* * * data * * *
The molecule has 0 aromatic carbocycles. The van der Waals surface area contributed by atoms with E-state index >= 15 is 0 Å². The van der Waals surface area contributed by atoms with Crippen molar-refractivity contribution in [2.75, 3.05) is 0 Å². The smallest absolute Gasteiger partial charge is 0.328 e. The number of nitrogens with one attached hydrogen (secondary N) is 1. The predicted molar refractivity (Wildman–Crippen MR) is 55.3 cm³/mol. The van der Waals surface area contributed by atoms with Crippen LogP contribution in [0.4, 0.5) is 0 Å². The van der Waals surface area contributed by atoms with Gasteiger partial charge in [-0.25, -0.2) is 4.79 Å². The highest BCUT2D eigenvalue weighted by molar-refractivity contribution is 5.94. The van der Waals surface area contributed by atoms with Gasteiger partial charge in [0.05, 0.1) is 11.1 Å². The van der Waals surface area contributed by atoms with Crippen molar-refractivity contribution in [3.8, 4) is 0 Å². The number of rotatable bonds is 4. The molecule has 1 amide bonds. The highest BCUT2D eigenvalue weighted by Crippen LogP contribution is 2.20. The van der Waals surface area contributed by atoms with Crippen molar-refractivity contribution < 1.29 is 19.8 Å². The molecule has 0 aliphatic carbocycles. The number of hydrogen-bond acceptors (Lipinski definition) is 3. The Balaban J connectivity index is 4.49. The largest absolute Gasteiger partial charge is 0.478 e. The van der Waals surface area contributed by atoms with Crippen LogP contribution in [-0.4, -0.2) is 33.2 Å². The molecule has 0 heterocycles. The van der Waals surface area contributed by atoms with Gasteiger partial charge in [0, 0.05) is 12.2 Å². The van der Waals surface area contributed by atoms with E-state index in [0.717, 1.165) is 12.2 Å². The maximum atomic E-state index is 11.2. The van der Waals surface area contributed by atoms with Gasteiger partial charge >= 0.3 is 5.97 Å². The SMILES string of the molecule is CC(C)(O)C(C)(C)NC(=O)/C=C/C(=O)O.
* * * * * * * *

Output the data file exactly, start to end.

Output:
The molecule has 0 aromatic carbocycles. The van der Waals surface area contributed by atoms with E-state index >= 15 is 0 Å². The van der Waals surface area contributed by atoms with Crippen molar-refractivity contribution in [2.75, 3.05) is 0 Å². The smallest absolute Gasteiger partial charge is 0.328 e. The number of nitrogens with one attached hydrogen (secondary N) is 1. The predicted molar refractivity (Wildman–Crippen MR) is 55.3 cm³/mol. The van der Waals surface area contributed by atoms with Crippen LogP contribution in [0.4, 0.5) is 0 Å². The van der Waals surface area contributed by atoms with Gasteiger partial charge in [-0.25, -0.2) is 4.79 Å². The highest BCUT2D eigenvalue weighted by molar-refractivity contribution is 5.94. The van der Waals surface area contributed by atoms with Gasteiger partial charge in [0.05, 0.1) is 11.1 Å². The van der Waals surface area contributed by atoms with Crippen molar-refractivity contribution in [3.8, 4) is 0 Å². The number of rotatable bonds is 4. The molecule has 1 amide bonds. The highest BCUT2D eigenvalue weighted by Crippen LogP contribution is 2.20. The van der Waals surface area contributed by atoms with Crippen molar-refractivity contribution < 1.29 is 19.8 Å². The molecule has 0 aliphatic carbocycles. The number of hydrogen-bond acceptors (Lipinski definition) is 3. The Balaban J connectivity index is 4.49. The largest absolute Gasteiger partial charge is 0.478 e. The van der Waals surface area contributed by atoms with Crippen LogP contribution in [-0.4, -0.2) is 33.2 Å². The molecule has 0 heterocycles. The van der Waals surface area contributed by atoms with Gasteiger partial charge in [0, 0.05) is 12.2 Å². The van der Waals surface area contributed by atoms with E-state index in [0.717, 1.165) is 12.2 Å². The maximum atomic E-state index is 11.2. The van der Waals surface area contributed by atoms with Gasteiger partial charge >= 0.3 is 5.97 Å². The SMILES string of the molecule is CC(C)(O)C(C)(C)NC(=O)/C=C/C(=O)O.